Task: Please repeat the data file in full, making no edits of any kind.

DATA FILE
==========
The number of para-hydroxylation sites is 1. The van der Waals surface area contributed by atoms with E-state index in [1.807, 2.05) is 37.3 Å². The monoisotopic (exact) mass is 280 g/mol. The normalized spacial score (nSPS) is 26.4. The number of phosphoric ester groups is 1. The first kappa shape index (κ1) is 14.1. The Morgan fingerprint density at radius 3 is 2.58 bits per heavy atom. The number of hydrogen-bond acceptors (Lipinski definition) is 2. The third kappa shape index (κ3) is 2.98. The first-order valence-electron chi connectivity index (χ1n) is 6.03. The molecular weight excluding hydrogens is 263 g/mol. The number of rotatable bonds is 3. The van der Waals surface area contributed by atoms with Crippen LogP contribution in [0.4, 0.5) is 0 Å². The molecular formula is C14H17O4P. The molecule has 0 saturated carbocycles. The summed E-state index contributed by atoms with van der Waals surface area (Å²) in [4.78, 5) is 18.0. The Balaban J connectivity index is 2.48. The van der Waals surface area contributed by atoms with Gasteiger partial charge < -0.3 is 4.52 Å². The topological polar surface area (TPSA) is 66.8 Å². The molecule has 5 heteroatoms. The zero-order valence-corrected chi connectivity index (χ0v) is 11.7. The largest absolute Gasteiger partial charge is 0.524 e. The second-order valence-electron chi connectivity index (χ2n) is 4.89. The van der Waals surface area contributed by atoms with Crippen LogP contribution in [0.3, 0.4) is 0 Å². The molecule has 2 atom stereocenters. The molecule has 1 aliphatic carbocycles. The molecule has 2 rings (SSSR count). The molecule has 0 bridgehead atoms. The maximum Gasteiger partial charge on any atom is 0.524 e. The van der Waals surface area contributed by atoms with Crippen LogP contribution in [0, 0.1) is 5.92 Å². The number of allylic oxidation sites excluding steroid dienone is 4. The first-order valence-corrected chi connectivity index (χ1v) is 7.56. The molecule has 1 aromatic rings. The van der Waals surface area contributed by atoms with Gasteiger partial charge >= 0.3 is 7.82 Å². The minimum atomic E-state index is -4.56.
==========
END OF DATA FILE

The number of para-hydroxylation sites is 1. The van der Waals surface area contributed by atoms with E-state index in [1.807, 2.05) is 37.3 Å². The monoisotopic (exact) mass is 280 g/mol. The normalized spacial score (nSPS) is 26.4. The number of phosphoric ester groups is 1. The first kappa shape index (κ1) is 14.1. The Morgan fingerprint density at radius 3 is 2.58 bits per heavy atom. The number of hydrogen-bond acceptors (Lipinski definition) is 2. The third kappa shape index (κ3) is 2.98. The first-order valence-electron chi connectivity index (χ1n) is 6.03. The molecular weight excluding hydrogens is 263 g/mol. The number of rotatable bonds is 3. The van der Waals surface area contributed by atoms with Crippen LogP contribution in [0.4, 0.5) is 0 Å². The molecular formula is C14H17O4P. The molecule has 0 saturated carbocycles. The summed E-state index contributed by atoms with van der Waals surface area (Å²) in [4.78, 5) is 18.0. The Balaban J connectivity index is 2.48. The van der Waals surface area contributed by atoms with Gasteiger partial charge < -0.3 is 4.52 Å². The topological polar surface area (TPSA) is 66.8 Å². The molecule has 5 heteroatoms. The zero-order valence-corrected chi connectivity index (χ0v) is 11.7. The largest absolute Gasteiger partial charge is 0.524 e. The second-order valence-electron chi connectivity index (χ2n) is 4.89. The van der Waals surface area contributed by atoms with Crippen LogP contribution in [0.3, 0.4) is 0 Å². The molecule has 2 atom stereocenters. The molecule has 1 aliphatic carbocycles. The molecule has 2 rings (SSSR count). The molecule has 0 bridgehead atoms. The maximum Gasteiger partial charge on any atom is 0.524 e. The van der Waals surface area contributed by atoms with Crippen LogP contribution in [0, 0.1) is 5.92 Å². The number of allylic oxidation sites excluding steroid dienone is 4. The first-order valence-corrected chi connectivity index (χ1v) is 7.56. The molecule has 1 aromatic rings. The van der Waals surface area contributed by atoms with Gasteiger partial charge >= 0.3 is 7.82 Å². The minimum atomic E-state index is -4.56.